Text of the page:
My internet was having an unexplained “maintainance” down time yesterday. It really sucks not having internet for an entire day, AND at the same time, not get a proper explanation for it from tech support. Anyway, as they say, shit happens. So, it’s back to business as usual πŸ™‚

I guess I’m a bit lucky to be able to address two concerns in one post: both questions actually pertain to the same concept: The the_excerpt template tag within the WP loop. Josie’s and Nikita’s questions are different by nature, but can be answered using the same concept.

Oh, before anything… Thank you Nikita for pointing it out to me. I’ve released an updated version (v.1.1) of the Dapit Hapon theme. The release doesn’t include any drastic changes, I just added a class in the CSS to make the protected single page look better. I wouldn’t have noticed it if it weren’t for Nikita’s question πŸ™‚

Anyway, going back.

If you’ve already looked at the index.php and the single.php pages of this theme, you will notice that I used different template tags for the entry text. In the index.php one, I used the the_excerpt template tag, while on the single page, I used the_content.

So basically, that’s the reason why you only get the excerpt when you’re on the homepage. It’s actually a personal preferrenceβ€”I don’t like loading everything (like a hundred lines of text) when my index page is first visited. I don’t know… I guess this is where my web designer side gets the better of me πŸ™‚ I suppose the mentality that “a properly optimized site should fit in a 1.44mb diskette” of the early Internet years where high-speed connections are still ridiculously expensive hasn’t died on me yet. Well, anyway, that’s the concept behind it. In order to “force” creating excerpts, I used the the_excerpt tag. This way, even if you don’t specify an excerpt for your post, it automatically creates one by getting the first 120 words in your post.

However, graphics and HTML tags are stripped from these excerpts. That’s why your password-protected text field doesn’t show up on the index page, Nikita πŸ™‚ Click on the post name link and it’ll show up on the single page view. There is a workaround though, which is basically the same solution for Josie’s question.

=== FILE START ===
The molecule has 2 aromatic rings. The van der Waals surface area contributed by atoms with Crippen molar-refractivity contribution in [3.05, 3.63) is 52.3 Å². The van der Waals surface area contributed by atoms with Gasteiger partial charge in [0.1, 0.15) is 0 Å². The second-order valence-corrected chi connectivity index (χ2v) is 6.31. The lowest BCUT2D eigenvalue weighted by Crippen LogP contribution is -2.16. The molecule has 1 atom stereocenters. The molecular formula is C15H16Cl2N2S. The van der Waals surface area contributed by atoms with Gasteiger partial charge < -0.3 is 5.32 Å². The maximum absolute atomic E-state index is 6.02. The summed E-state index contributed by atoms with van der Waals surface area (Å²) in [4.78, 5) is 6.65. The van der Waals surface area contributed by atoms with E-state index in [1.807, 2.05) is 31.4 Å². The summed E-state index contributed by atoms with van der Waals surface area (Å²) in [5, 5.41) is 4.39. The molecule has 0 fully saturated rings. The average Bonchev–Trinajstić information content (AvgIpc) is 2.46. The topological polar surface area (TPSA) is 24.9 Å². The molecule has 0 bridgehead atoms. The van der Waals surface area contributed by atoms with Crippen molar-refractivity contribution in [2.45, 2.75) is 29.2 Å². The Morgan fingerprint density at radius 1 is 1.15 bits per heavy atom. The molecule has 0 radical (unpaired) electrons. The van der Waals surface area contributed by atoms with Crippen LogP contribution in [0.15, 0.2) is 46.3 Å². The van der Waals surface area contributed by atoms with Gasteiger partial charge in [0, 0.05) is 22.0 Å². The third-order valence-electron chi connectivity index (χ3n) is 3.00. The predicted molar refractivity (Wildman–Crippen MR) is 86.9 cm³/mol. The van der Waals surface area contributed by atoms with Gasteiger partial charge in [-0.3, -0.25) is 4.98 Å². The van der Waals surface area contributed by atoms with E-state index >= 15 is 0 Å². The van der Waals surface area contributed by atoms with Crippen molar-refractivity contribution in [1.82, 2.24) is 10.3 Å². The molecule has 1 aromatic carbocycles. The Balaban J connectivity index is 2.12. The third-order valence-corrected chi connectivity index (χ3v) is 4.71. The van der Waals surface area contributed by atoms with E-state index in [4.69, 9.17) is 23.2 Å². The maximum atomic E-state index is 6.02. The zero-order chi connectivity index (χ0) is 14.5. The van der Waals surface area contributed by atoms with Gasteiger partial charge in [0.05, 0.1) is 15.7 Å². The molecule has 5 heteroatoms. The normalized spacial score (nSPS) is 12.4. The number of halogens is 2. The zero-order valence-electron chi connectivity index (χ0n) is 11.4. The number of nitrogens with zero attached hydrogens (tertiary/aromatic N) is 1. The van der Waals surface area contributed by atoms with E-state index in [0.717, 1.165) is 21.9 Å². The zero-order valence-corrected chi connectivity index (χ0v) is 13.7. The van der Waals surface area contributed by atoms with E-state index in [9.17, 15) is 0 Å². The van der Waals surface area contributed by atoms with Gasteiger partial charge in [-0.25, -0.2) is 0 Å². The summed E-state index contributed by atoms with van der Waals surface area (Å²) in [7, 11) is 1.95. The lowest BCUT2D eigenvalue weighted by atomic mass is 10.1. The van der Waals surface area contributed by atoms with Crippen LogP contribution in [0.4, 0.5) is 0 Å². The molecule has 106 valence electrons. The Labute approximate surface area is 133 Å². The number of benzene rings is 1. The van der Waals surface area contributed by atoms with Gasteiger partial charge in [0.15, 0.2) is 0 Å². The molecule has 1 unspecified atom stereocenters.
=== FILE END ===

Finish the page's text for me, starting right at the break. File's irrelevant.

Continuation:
When you open up the index.php page, the highlighted tag on the screenshot tells you where the the_excerpt tag is located:

the_excerpt

That’s what we need to edit to achieve the effect Josie wants to accomplish: to remove “[…]” from the end of the excerpt and replace it with “continue reading” link.

Once you’ve located the tag, all you need to do is change it to:

Screenshot of the code

You can even create a new style for this link and add a class=”yourstyle” for the html tags within the apostrophes. The WordPress documentation for this template tag discusses this with more detail.

However, unlike the the_excerpt tag that automatically generate “120-word summaries” for your posts, you will have to specify the point at which the excerpt will end. You need to put Screenshot for manually creating an excerpt right after the last word you want to be seen in the excerpt while in the Post editor of the WordPress Admin. That’s actually another reason why I made it to automatically create excerpts (even though I’m stuck with the […] thing at the end of my posts), I’m too lazy to do that on every post. I might even forget to do that πŸ™‚ Hehe.

Anyway, that’s it. Just play around with these two template tags (just make sure their within the “entrytext” DIV or the styling will screw up). Enjoy!